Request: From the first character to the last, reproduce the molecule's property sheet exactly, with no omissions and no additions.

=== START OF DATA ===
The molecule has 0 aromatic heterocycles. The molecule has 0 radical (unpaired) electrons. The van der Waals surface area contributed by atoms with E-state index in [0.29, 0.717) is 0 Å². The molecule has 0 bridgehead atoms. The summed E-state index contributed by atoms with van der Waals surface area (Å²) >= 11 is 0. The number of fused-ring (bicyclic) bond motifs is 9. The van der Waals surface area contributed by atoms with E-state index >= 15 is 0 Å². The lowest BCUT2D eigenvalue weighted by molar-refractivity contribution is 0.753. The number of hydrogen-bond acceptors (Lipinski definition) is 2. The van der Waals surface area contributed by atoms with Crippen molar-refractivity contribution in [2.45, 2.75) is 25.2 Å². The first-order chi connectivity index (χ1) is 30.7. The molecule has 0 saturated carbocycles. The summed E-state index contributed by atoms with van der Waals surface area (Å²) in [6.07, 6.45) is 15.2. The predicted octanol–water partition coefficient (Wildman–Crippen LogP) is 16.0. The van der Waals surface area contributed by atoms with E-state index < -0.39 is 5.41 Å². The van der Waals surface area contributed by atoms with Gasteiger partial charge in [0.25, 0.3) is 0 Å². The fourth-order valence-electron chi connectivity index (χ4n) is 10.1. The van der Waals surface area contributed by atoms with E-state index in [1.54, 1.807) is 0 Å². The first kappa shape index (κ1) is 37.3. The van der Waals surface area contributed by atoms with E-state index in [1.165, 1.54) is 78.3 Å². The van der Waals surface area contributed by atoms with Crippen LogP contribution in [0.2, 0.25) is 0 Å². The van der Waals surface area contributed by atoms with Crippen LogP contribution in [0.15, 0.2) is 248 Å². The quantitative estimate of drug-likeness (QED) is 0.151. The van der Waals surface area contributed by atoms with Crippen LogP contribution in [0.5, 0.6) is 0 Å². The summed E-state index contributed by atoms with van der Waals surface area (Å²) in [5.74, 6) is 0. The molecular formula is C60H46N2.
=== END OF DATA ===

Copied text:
The molecule has 0 aromatic heterocycles. The molecule has 0 radical (unpaired) electrons. The van der Waals surface area contributed by atoms with E-state index in [0.29, 0.717) is 0 Å². The molecule has 0 bridgehead atoms. The summed E-state index contributed by atoms with van der Waals surface area (Å²) >= 11 is 0. The number of fused-ring (bicyclic) bond motifs is 9. The van der Waals surface area contributed by atoms with E-state index >= 15 is 0 Å². The lowest BCUT2D eigenvalue weighted by molar-refractivity contribution is 0.753. The number of hydrogen-bond acceptors (Lipinski definition) is 2. The van der Waals surface area contributed by atoms with Crippen molar-refractivity contribution in [2.45, 2.75) is 25.2 Å². The first-order chi connectivity index (χ1) is 30.7. The molecule has 0 saturated carbocycles. The summed E-state index contributed by atoms with van der Waals surface area (Å²) in [6.07, 6.45) is 15.2. The predicted octanol–water partition coefficient (Wildman–Crippen LogP) is 16.0. The van der Waals surface area contributed by atoms with E-state index < -0.39 is 5.41 Å². The van der Waals surface area contributed by atoms with Gasteiger partial charge in [0.25, 0.3) is 0 Å². The fourth-order valence-electron chi connectivity index (χ4n) is 10.1. The van der Waals surface area contributed by atoms with E-state index in [1.54, 1.807) is 0 Å². The first kappa shape index (κ1) is 37.3. The van der Waals surface area contributed by atoms with E-state index in [1.165, 1.54) is 78.3 Å². The van der Waals surface area contributed by atoms with Crippen LogP contribution in [0.2, 0.25) is 0 Å². The van der Waals surface area contributed by atoms with Crippen LogP contribution in [0.15, 0.2) is 248 Å². The quantitative estimate of drug-likeness (QED) is 0.151. The van der Waals surface area contributed by atoms with Crippen LogP contribution in [0.5, 0.6) is 0 Å². The summed E-state index contributed by atoms with van der Waals surface area (Å²) in [5.74, 6) is 0. The molecular formula is C60H46N2.